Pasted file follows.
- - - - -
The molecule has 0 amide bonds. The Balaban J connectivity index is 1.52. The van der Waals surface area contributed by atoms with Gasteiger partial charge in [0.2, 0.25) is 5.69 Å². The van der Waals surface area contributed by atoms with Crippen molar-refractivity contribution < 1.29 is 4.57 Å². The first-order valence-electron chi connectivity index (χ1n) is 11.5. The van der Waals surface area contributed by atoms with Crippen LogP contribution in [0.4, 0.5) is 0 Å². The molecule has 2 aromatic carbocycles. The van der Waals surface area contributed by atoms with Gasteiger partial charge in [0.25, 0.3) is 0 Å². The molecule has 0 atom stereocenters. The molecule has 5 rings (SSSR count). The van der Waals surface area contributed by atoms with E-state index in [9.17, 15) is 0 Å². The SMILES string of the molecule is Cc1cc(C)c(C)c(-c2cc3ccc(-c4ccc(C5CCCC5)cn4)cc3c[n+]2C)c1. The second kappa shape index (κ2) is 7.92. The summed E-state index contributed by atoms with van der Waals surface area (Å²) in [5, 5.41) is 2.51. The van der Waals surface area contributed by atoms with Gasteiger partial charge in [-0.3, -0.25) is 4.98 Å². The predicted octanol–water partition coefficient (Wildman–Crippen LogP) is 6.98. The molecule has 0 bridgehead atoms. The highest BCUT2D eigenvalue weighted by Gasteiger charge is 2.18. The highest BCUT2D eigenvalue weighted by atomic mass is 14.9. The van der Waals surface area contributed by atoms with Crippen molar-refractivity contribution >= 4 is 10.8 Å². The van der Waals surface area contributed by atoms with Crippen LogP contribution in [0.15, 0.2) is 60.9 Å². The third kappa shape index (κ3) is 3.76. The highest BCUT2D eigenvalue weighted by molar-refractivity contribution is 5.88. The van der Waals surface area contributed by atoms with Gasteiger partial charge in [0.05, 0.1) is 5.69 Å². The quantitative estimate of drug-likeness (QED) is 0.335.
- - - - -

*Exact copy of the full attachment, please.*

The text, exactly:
The molecule has 0 amide bonds. The Balaban J connectivity index is 1.52. The van der Waals surface area contributed by atoms with Gasteiger partial charge in [0.2, 0.25) is 5.69 Å². The van der Waals surface area contributed by atoms with Crippen molar-refractivity contribution < 1.29 is 4.57 Å². The first-order valence-electron chi connectivity index (χ1n) is 11.5. The van der Waals surface area contributed by atoms with Crippen LogP contribution in [0.4, 0.5) is 0 Å². The molecule has 2 aromatic carbocycles. The van der Waals surface area contributed by atoms with Gasteiger partial charge in [0.25, 0.3) is 0 Å². The molecule has 0 atom stereocenters. The molecule has 5 rings (SSSR count). The van der Waals surface area contributed by atoms with E-state index in [9.17, 15) is 0 Å². The SMILES string of the molecule is Cc1cc(C)c(C)c(-c2cc3ccc(-c4ccc(C5CCCC5)cn4)cc3c[n+]2C)c1. The second kappa shape index (κ2) is 7.92. The summed E-state index contributed by atoms with van der Waals surface area (Å²) in [5, 5.41) is 2.51. The van der Waals surface area contributed by atoms with Gasteiger partial charge in [-0.3, -0.25) is 4.98 Å². The predicted octanol–water partition coefficient (Wildman–Crippen LogP) is 6.98. The molecule has 0 bridgehead atoms. The highest BCUT2D eigenvalue weighted by Gasteiger charge is 2.18. The highest BCUT2D eigenvalue weighted by atomic mass is 14.9. The van der Waals surface area contributed by atoms with Crippen molar-refractivity contribution >= 4 is 10.8 Å². The van der Waals surface area contributed by atoms with Crippen LogP contribution in [0.15, 0.2) is 60.9 Å². The third kappa shape index (κ3) is 3.76. The highest BCUT2D eigenvalue weighted by molar-refractivity contribution is 5.88. The van der Waals surface area contributed by atoms with Gasteiger partial charge in [0.05, 0.1) is 5.69 Å². The quantitative estimate of drug-likeness (QED) is 0.335.